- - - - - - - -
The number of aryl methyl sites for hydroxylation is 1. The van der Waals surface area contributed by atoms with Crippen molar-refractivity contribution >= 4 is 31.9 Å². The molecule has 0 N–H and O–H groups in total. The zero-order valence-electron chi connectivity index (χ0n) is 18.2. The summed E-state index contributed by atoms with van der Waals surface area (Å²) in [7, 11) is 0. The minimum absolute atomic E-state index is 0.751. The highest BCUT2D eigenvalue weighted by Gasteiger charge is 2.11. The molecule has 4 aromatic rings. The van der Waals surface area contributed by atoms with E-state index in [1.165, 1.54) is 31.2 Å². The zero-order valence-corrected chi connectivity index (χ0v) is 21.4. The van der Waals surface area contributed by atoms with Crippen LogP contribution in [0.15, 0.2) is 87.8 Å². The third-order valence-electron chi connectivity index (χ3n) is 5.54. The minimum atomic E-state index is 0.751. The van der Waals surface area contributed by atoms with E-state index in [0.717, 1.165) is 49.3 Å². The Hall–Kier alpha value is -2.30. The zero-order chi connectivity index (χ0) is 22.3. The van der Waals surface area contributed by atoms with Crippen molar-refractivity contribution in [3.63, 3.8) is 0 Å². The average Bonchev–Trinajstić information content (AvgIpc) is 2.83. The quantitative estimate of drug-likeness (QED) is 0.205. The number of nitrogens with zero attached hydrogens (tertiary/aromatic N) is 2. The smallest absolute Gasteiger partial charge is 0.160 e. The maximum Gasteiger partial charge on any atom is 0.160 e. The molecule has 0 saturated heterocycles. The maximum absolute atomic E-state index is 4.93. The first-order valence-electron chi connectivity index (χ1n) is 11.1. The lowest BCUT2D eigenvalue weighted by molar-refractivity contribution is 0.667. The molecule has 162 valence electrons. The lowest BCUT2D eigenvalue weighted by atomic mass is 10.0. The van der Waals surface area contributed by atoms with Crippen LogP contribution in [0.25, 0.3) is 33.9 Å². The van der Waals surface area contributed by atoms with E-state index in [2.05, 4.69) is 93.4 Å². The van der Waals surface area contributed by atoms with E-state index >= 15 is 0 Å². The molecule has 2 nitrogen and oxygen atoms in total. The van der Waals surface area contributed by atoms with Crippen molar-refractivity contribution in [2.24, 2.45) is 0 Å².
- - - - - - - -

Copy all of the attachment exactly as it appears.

The number of aryl methyl sites for hydroxylation is 1. The van der Waals surface area contributed by atoms with Crippen molar-refractivity contribution >= 4 is 31.9 Å². The molecule has 0 N–H and O–H groups in total. The zero-order valence-electron chi connectivity index (χ0n) is 18.2. The summed E-state index contributed by atoms with van der Waals surface area (Å²) in [7, 11) is 0. The minimum absolute atomic E-state index is 0.751. The highest BCUT2D eigenvalue weighted by Gasteiger charge is 2.11. The molecule has 4 aromatic rings. The van der Waals surface area contributed by atoms with E-state index in [1.165, 1.54) is 31.2 Å². The zero-order valence-corrected chi connectivity index (χ0v) is 21.4. The van der Waals surface area contributed by atoms with Crippen LogP contribution in [0.15, 0.2) is 87.8 Å². The third-order valence-electron chi connectivity index (χ3n) is 5.54. The minimum atomic E-state index is 0.751. The van der Waals surface area contributed by atoms with E-state index in [0.717, 1.165) is 49.3 Å². The Hall–Kier alpha value is -2.30. The zero-order chi connectivity index (χ0) is 22.3. The van der Waals surface area contributed by atoms with Crippen molar-refractivity contribution in [3.63, 3.8) is 0 Å². The average Bonchev–Trinajstić information content (AvgIpc) is 2.83. The quantitative estimate of drug-likeness (QED) is 0.205. The number of nitrogens with zero attached hydrogens (tertiary/aromatic N) is 2. The smallest absolute Gasteiger partial charge is 0.160 e. The maximum Gasteiger partial charge on any atom is 0.160 e. The molecule has 0 saturated heterocycles. The maximum absolute atomic E-state index is 4.93. The first-order valence-electron chi connectivity index (χ1n) is 11.1. The lowest BCUT2D eigenvalue weighted by molar-refractivity contribution is 0.667. The molecule has 162 valence electrons. The lowest BCUT2D eigenvalue weighted by atomic mass is 10.0. The van der Waals surface area contributed by atoms with Crippen LogP contribution in [0.25, 0.3) is 33.9 Å². The van der Waals surface area contributed by atoms with E-state index in [2.05, 4.69) is 93.4 Å². The van der Waals surface area contributed by atoms with E-state index >= 15 is 0 Å². The molecule has 2 nitrogen and oxygen atoms in total. The van der Waals surface area contributed by atoms with Crippen molar-refractivity contribution in [2.24, 2.45) is 0 Å².